The Doves' first two albums, "Lost Souls" and "The Last Broadcast," were critically acclaimed, yet the Manchester, England, band never fully caught on stateside.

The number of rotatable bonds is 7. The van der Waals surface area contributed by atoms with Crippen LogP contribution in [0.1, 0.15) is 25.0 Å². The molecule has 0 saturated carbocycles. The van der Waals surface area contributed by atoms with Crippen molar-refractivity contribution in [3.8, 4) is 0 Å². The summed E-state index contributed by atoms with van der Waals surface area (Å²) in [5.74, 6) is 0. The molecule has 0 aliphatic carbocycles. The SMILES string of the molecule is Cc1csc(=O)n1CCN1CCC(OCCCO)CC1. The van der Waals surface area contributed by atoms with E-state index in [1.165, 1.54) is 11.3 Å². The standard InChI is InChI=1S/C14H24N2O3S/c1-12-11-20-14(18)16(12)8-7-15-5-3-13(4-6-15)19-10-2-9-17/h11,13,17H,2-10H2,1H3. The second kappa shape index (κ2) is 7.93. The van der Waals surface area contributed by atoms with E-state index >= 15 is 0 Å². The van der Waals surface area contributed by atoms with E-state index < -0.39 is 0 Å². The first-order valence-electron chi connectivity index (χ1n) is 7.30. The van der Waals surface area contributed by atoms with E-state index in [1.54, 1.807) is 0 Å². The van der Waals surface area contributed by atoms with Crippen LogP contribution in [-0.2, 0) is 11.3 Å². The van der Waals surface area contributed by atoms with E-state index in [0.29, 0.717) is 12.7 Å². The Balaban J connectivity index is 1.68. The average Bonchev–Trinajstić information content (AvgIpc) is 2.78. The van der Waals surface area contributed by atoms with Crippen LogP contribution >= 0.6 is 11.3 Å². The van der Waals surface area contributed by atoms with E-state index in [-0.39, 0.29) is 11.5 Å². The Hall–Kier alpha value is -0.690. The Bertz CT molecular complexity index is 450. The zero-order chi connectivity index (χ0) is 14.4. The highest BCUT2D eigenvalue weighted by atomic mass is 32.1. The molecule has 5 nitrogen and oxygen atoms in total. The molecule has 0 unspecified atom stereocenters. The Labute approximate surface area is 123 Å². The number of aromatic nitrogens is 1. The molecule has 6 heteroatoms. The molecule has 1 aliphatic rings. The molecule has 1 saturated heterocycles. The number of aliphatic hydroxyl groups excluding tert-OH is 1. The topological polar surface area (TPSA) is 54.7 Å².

The Doves' first two albums, "Lost Souls" and "The Last Broadcast," were critically acclaimed, yet the Manchester, England, band never fully caught on stateside. Perhaps as a result, third album "Some Cities" is less epic, but no less important, than its predecessors. This time, the songs are shorter, with more of a live feel to them. The subtle electronics the band uses are mostly jettisoned for orchestral instruments and female backing vocals. And the Doves' '60s soul influences are more apparent than ever, especially on the rollicking, piano-driven first single, "Black and White Town," and the title track. The closest the band comes to approximating its previous work is "Walk in Fire." "Some Cities" debuted at No. 1 in the United Kingdom, and while the album is unlikely to behave similarly in the United States, it should be on the must-hear lists of discerning modern rock programmers and music fans alike.—BT